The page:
Tesco reported a 2.4% dip in like-for-like sales for the six weeks to January 4, blaming a weak grocery market.
But amid the gloom, the UK’s top retailer reported taking more than £1bn in the five days before Christmas, including its biggest trading day.
There was brighter news too on online sales – reflecting a trend among most UK retailers. Tesco achieved £450M of UK online sales in just six weeks, up by 14%, including more than 3M online grocery orders, up by 11% on the same period last year.
Morrisons posted like-for-like sales down by 5.6% (7.1% including fuel) in the six weeks to January 5 2014. Total sales, excluding fuel were down by 1.9% (and by 3.3% including fuel). The retailer described Christmas trading as “very challenging” with a slowdown in market growth.
“Hard-pressed consumers elected to economise and managed their budgets very tightly, buying less and shopping selectively across a range of formats and retailers,” it said.
The retailer also blamed its “disappointing” results on discounting by rivals and the growing importance of online and convenience channels – both areas in which Morrisons lacks a commanding presence.
Online and convenience channels
M&S sales also fell during the 13 weeks to December 28 2013, with food and online sales providing two bright spots. General merchandising like-for-like sales fell by 2.1% compared with the same period of the previous year.
But food like-for-like sales rose by 1.6% and e-commerce sales climbed by 22.7%. International sales grew by 4.5%.
Tesco’s results lead city analyst Shore Capital to downgrade its advice on the retailer’s stock from ‘buy’ to ‘hold’ and to cut its forecasts. Its analysts Clive Black and Darren Shirley said Tesco’s performance reflected well on the performance of its rival Sainsbury, which reported its results yesterday (January 8).
Black and Shirley agreed M&S’s results were “disappointing” and downgraded their recommendation on the retailer’s stock from ‘buy’ to ‘hold’.
But it was for Morrisons that they reserved their harshest criticism, slating it as “a surprise and disastrous Christmas update”. The retailer’s Christmas trading was “quite awful”, they said.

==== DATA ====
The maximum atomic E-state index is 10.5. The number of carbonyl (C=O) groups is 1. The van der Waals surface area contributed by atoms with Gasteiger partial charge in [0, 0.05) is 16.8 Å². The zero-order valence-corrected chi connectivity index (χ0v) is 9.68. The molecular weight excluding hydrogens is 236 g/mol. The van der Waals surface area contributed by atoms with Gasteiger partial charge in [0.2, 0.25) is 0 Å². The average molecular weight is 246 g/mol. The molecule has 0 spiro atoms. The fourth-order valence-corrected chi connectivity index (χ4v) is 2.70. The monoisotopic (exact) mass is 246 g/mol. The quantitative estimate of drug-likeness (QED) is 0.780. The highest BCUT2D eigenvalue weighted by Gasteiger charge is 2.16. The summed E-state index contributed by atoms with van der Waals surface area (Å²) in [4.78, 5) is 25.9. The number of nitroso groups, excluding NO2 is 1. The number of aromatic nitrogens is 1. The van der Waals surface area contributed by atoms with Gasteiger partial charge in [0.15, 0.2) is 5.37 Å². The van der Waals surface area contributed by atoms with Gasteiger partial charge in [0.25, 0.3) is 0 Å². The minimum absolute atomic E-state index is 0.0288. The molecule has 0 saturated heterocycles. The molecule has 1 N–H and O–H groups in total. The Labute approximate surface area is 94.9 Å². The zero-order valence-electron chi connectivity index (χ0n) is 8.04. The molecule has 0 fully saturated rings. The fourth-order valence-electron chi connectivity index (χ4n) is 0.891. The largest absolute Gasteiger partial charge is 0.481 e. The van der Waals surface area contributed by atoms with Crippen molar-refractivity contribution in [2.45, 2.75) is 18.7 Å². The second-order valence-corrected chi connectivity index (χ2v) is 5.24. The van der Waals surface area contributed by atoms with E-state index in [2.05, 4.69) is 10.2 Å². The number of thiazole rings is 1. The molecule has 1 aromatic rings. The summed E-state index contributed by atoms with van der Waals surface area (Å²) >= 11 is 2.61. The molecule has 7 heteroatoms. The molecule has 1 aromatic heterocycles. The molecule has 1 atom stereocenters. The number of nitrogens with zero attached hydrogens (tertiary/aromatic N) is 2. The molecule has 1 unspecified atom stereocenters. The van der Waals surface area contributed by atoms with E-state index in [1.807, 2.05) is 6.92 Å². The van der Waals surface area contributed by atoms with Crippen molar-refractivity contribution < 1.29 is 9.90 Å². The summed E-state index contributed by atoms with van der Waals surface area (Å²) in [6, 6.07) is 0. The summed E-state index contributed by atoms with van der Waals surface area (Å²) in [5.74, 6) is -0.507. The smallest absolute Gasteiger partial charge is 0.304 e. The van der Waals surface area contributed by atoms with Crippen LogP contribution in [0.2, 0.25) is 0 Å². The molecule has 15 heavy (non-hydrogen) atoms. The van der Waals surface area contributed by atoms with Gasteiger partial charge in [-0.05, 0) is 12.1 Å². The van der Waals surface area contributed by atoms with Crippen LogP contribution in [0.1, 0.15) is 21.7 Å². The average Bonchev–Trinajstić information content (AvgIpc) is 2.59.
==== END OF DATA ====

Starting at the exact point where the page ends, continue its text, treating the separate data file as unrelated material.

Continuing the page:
“If we take inflation into account, then the volume position is truly disastrous, with negative operational gearing, compounded by vertical integration, eating into margin.”
Meanwhile, it was a happy Christmas for high street baker Greggs. The firm reported total sales up by 4.8%, with like-for-like sales up by 3.1% for the five weeks to January 5 2014. But the baker warned 410 jobs were at risk , as it closed in-store bakeries and simplified management.
Read more about Morrisons' “disastrous Christmas update” here .
What the retail bosses said:
Philip Clarke, chief executive Tesco: “We continued to invest in the most compelling offer for the tens of millions of customers who chose to shop with us this Christmas, but further weakness in the grocery market as a whole continued to impact our performance in the UK.”
Marc Bolland, chief executive M&S: “We delivered an improved performance in general merchandise [GM] over the important Christmas period, with sales up 1.5% in a highly promotional market. However, an exceptionally unseasonal October, which saw GM sales down strongly, has resulted in a quarterly performance below our expectations.”
Dalton Philips, ceo Morrisons: “In a very tough market our sales performance over Christmas was disappointing. However we are firmly focused on driving our core business and accelerating our penetration of the fast growing channels. Our convenience business is building towards an operation of scale and the first food deliveries of Morrisons.com will be made tomorrow, reaching half of UK households by the end of the year.”